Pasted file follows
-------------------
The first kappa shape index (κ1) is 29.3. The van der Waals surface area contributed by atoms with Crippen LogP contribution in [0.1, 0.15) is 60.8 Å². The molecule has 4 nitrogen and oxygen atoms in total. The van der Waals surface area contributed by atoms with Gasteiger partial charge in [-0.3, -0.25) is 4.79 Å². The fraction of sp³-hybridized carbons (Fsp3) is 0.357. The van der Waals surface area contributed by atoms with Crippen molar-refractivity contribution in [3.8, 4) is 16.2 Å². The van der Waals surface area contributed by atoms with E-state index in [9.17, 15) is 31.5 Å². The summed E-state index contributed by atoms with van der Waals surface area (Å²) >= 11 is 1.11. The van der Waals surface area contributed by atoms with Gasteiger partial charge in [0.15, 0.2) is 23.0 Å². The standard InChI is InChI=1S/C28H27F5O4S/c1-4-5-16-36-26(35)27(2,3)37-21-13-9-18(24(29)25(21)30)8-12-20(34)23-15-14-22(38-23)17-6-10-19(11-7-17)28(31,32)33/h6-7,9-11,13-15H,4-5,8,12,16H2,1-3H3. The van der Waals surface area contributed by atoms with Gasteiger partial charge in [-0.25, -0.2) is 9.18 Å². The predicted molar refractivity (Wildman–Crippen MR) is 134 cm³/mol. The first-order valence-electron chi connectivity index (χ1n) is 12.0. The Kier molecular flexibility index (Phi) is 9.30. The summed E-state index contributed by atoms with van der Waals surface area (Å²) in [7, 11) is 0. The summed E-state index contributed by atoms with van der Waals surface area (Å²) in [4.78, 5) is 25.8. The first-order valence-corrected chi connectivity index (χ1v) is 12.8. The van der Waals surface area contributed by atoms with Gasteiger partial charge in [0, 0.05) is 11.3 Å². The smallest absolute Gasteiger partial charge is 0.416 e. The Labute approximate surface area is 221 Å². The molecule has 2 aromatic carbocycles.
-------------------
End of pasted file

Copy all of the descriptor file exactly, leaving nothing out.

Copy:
The first kappa shape index (κ1) is 29.3. The van der Waals surface area contributed by atoms with Crippen LogP contribution in [0.1, 0.15) is 60.8 Å². The molecule has 4 nitrogen and oxygen atoms in total. The van der Waals surface area contributed by atoms with Gasteiger partial charge in [-0.3, -0.25) is 4.79 Å². The fraction of sp³-hybridized carbons (Fsp3) is 0.357. The van der Waals surface area contributed by atoms with Crippen molar-refractivity contribution in [3.8, 4) is 16.2 Å². The van der Waals surface area contributed by atoms with E-state index in [9.17, 15) is 31.5 Å². The summed E-state index contributed by atoms with van der Waals surface area (Å²) >= 11 is 1.11. The van der Waals surface area contributed by atoms with Gasteiger partial charge in [0.15, 0.2) is 23.0 Å². The standard InChI is InChI=1S/C28H27F5O4S/c1-4-5-16-36-26(35)27(2,3)37-21-13-9-18(24(29)25(21)30)8-12-20(34)23-15-14-22(38-23)17-6-10-19(11-7-17)28(31,32)33/h6-7,9-11,13-15H,4-5,8,12,16H2,1-3H3. The van der Waals surface area contributed by atoms with Gasteiger partial charge in [-0.25, -0.2) is 9.18 Å². The predicted molar refractivity (Wildman–Crippen MR) is 134 cm³/mol. The first-order valence-electron chi connectivity index (χ1n) is 12.0. The Kier molecular flexibility index (Phi) is 9.30. The summed E-state index contributed by atoms with van der Waals surface area (Å²) in [7, 11) is 0. The summed E-state index contributed by atoms with van der Waals surface area (Å²) in [4.78, 5) is 25.8. The first-order valence-corrected chi connectivity index (χ1v) is 12.8. The van der Waals surface area contributed by atoms with Gasteiger partial charge in [0, 0.05) is 11.3 Å². The smallest absolute Gasteiger partial charge is 0.416 e. The Labute approximate surface area is 221 Å². The molecule has 2 aromatic carbocycles.